All the furor about Black Widow over Mother’s Day weekend made me think more about Chavali. She was on my mind anyway, of course, because of the impending release of Moon Shades.
I’m not sure where you put this on the book, but there must be a place.
If you haven’t seen Avengers 2 yet and somehow have managed to avoid reading all the explosions about it, it’s not a giant spoiler to say there’s a healthy dose of backstory for Black Widow, and some folks didn’t like it being brought up very much. It’s mentioned that she was sterilized, which is a highly pragmatic choice for an assassin. Black Widow spends a little bit of time lamenting the loss of her agency on this front, because even if she never would have had kids, she would’ve liked to retain the choice to at some point.
If you, for some reason, happen to think or have been led to believe she thinks she’s a monster because she can’t have children, you missed a sentence or something, because she’s referring to the fact she’s an assassin. Anyway, enough about that movie. I enjoyed it, ’nuff said.
Chavali has a different issue around the subject of motherhood. She likes children, they wouldn’t unduly interfere with her job, and she’s capable of having them. She, however, doesn’t want any of her own. In her case, it’s because she’s a contact telepath and is terrified of the complications this presents for pregnancy, childbirth, and parenting. In many ways, especially perception, it’s the same problem. Her choice was, in her opinion, taken away by something out of her control.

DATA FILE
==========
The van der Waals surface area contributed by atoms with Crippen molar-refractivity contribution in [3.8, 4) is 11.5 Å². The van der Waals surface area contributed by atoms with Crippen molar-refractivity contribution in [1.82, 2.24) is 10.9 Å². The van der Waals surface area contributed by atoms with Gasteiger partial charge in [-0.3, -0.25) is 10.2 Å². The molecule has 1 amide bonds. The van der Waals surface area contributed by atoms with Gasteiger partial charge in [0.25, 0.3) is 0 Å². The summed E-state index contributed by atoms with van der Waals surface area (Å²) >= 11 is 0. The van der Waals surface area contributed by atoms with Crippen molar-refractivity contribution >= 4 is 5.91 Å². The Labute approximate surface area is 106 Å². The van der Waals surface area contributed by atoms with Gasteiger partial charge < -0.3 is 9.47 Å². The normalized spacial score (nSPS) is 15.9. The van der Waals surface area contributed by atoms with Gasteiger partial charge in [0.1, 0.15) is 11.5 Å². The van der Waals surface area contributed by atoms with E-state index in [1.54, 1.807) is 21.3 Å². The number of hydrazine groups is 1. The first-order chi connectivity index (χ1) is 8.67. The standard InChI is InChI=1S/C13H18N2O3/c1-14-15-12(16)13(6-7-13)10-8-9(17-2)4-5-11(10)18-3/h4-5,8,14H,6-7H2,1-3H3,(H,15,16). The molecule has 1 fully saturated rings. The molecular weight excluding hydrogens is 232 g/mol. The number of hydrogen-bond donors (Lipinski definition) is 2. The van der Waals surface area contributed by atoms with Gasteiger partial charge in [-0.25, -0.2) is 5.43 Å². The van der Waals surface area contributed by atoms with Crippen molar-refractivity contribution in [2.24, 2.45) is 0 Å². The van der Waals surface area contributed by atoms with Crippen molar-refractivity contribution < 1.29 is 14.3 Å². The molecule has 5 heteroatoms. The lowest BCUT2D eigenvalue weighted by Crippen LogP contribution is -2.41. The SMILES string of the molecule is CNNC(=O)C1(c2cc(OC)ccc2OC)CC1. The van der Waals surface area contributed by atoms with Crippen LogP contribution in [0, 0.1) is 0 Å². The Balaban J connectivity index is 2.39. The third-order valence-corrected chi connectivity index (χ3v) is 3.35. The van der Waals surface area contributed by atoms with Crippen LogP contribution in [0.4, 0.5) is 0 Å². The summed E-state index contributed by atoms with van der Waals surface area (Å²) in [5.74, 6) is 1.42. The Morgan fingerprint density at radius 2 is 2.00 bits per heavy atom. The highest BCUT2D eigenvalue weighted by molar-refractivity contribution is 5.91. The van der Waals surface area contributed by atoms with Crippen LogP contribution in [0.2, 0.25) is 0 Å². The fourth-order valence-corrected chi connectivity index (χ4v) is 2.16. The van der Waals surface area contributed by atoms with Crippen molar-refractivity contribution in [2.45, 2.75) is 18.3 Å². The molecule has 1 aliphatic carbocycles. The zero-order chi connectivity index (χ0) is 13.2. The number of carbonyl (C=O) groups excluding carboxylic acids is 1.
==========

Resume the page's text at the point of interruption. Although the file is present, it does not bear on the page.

There are moments in the books when Chavali laments her lack of agency on the subject. Like the film MCU Black Widow, she’s lived with this for a long time and has come to terms with it, but sometimes the subject hurts to think about. This doesn’t mean she’s going to change her mind and be willing to confront her fear about the whole process (though she might at some point). It means she has the normal human drive to procreate and struggles with the need to thwart it for her own well-being.
In that point, the phrase ‘her own well-being’ is the critical one. This part is where her issues and Black Widow’s are strikingly different. Chavali’s choice, whether she believes it or not, is still a choice. It’s one she can change if she ever wants to. Yet she remains childless because that’s the best for her. On purpose. This is, I think, important. Sometimes, a “tragedy” in a character’s life needs to be not because there’s no other option, but because the other option doesn’t work specifically for them.